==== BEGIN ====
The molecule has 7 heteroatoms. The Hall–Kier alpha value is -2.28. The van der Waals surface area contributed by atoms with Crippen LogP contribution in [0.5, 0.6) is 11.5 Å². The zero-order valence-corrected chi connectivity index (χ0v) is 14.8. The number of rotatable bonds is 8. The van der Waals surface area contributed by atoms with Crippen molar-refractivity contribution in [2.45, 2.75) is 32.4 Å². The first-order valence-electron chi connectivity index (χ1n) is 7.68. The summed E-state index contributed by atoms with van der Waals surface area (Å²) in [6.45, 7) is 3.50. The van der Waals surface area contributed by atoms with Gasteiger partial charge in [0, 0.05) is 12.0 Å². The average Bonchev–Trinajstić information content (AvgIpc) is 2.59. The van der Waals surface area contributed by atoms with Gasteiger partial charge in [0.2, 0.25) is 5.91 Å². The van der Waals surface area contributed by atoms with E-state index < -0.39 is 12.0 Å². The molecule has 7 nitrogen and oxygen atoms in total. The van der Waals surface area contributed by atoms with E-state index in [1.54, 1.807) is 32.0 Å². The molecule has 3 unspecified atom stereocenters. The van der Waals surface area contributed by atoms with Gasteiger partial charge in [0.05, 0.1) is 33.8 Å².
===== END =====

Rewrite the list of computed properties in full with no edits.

The molecule has 7 heteroatoms. The Hall–Kier alpha value is -2.28. The van der Waals surface area contributed by atoms with Crippen LogP contribution in [0.5, 0.6) is 11.5 Å². The zero-order valence-corrected chi connectivity index (χ0v) is 14.8. The number of rotatable bonds is 8. The van der Waals surface area contributed by atoms with Crippen molar-refractivity contribution in [2.45, 2.75) is 32.4 Å². The first-order valence-electron chi connectivity index (χ1n) is 7.68. The summed E-state index contributed by atoms with van der Waals surface area (Å²) in [6.45, 7) is 3.50. The van der Waals surface area contributed by atoms with Gasteiger partial charge in [0, 0.05) is 12.0 Å². The average Bonchev–Trinajstić information content (AvgIpc) is 2.59. The van der Waals surface area contributed by atoms with Gasteiger partial charge in [0.2, 0.25) is 5.91 Å². The van der Waals surface area contributed by atoms with E-state index < -0.39 is 12.0 Å². The molecule has 7 nitrogen and oxygen atoms in total. The van der Waals surface area contributed by atoms with E-state index in [1.54, 1.807) is 32.0 Å². The molecule has 3 unspecified atom stereocenters. The van der Waals surface area contributed by atoms with Gasteiger partial charge in [0.05, 0.1) is 33.8 Å².